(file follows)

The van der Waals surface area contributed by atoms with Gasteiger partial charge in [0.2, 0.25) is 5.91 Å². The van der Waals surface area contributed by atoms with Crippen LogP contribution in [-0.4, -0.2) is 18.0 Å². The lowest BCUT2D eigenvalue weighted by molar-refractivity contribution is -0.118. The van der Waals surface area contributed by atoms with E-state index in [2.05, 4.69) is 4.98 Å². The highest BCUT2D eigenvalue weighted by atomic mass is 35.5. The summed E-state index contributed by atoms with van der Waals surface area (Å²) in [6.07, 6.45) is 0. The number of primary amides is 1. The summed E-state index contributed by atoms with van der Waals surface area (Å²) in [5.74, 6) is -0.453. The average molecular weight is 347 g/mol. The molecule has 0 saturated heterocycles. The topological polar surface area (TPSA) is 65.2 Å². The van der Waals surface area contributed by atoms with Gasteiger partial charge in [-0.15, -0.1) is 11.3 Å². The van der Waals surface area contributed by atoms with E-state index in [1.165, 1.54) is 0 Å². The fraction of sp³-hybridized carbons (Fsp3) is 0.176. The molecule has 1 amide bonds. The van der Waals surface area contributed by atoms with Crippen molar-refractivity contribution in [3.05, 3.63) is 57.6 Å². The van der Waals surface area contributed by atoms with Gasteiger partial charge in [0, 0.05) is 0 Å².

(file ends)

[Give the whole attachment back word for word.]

The van der Waals surface area contributed by atoms with Gasteiger partial charge in [0.2, 0.25) is 5.91 Å². The van der Waals surface area contributed by atoms with Crippen LogP contribution in [-0.4, -0.2) is 18.0 Å². The lowest BCUT2D eigenvalue weighted by molar-refractivity contribution is -0.118. The van der Waals surface area contributed by atoms with E-state index in [2.05, 4.69) is 4.98 Å². The highest BCUT2D eigenvalue weighted by atomic mass is 35.5. The summed E-state index contributed by atoms with van der Waals surface area (Å²) in [6.07, 6.45) is 0. The number of primary amides is 1. The summed E-state index contributed by atoms with van der Waals surface area (Å²) in [5.74, 6) is -0.453. The average molecular weight is 347 g/mol. The molecule has 0 saturated heterocycles. The topological polar surface area (TPSA) is 65.2 Å². The van der Waals surface area contributed by atoms with Gasteiger partial charge in [-0.15, -0.1) is 11.3 Å². The van der Waals surface area contributed by atoms with E-state index in [1.165, 1.54) is 0 Å². The fraction of sp³-hybridized carbons (Fsp3) is 0.176. The molecule has 1 amide bonds. The van der Waals surface area contributed by atoms with Crippen molar-refractivity contribution in [3.05, 3.63) is 57.6 Å². The van der Waals surface area contributed by atoms with Gasteiger partial charge in [0, 0.05) is 0 Å².